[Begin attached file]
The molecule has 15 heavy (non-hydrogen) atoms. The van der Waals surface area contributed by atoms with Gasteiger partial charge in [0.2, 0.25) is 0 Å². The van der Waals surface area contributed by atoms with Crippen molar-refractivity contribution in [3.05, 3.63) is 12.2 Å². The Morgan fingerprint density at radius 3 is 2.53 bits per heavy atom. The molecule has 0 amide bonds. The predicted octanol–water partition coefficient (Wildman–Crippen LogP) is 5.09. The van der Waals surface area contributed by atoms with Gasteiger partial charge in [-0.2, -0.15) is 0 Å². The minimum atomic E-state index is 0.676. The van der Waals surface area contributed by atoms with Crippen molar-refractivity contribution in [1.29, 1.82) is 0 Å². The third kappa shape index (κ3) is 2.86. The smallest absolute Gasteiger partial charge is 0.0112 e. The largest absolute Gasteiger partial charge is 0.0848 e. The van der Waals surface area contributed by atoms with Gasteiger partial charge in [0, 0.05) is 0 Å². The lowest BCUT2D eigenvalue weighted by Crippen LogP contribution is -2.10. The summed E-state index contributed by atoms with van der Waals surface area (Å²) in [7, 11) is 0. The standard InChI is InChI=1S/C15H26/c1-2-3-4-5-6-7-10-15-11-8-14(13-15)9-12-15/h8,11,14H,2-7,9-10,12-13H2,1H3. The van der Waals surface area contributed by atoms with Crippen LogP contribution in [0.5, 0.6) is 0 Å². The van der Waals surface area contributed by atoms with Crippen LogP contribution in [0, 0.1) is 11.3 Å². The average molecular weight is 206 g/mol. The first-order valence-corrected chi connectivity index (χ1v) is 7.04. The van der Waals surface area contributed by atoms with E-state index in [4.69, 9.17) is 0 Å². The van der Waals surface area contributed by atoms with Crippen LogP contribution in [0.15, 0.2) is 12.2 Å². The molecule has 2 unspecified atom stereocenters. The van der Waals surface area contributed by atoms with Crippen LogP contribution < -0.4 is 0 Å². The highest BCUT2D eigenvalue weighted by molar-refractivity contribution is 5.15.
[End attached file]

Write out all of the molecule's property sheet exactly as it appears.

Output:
The molecule has 15 heavy (non-hydrogen) atoms. The van der Waals surface area contributed by atoms with Gasteiger partial charge in [0.2, 0.25) is 0 Å². The van der Waals surface area contributed by atoms with Crippen molar-refractivity contribution in [3.05, 3.63) is 12.2 Å². The Morgan fingerprint density at radius 3 is 2.53 bits per heavy atom. The molecule has 0 amide bonds. The predicted octanol–water partition coefficient (Wildman–Crippen LogP) is 5.09. The van der Waals surface area contributed by atoms with Gasteiger partial charge in [-0.2, -0.15) is 0 Å². The minimum atomic E-state index is 0.676. The van der Waals surface area contributed by atoms with Crippen molar-refractivity contribution in [1.29, 1.82) is 0 Å². The third kappa shape index (κ3) is 2.86. The smallest absolute Gasteiger partial charge is 0.0112 e. The largest absolute Gasteiger partial charge is 0.0848 e. The van der Waals surface area contributed by atoms with Gasteiger partial charge in [0, 0.05) is 0 Å². The lowest BCUT2D eigenvalue weighted by Crippen LogP contribution is -2.10. The summed E-state index contributed by atoms with van der Waals surface area (Å²) in [7, 11) is 0. The standard InChI is InChI=1S/C15H26/c1-2-3-4-5-6-7-10-15-11-8-14(13-15)9-12-15/h8,11,14H,2-7,9-10,12-13H2,1H3. The van der Waals surface area contributed by atoms with Crippen LogP contribution in [0.5, 0.6) is 0 Å². The van der Waals surface area contributed by atoms with Crippen LogP contribution in [0, 0.1) is 11.3 Å². The average molecular weight is 206 g/mol. The first-order valence-corrected chi connectivity index (χ1v) is 7.04. The van der Waals surface area contributed by atoms with E-state index in [4.69, 9.17) is 0 Å². The van der Waals surface area contributed by atoms with Crippen LogP contribution in [0.15, 0.2) is 12.2 Å². The molecule has 2 unspecified atom stereocenters. The van der Waals surface area contributed by atoms with Crippen LogP contribution < -0.4 is 0 Å². The highest BCUT2D eigenvalue weighted by molar-refractivity contribution is 5.15.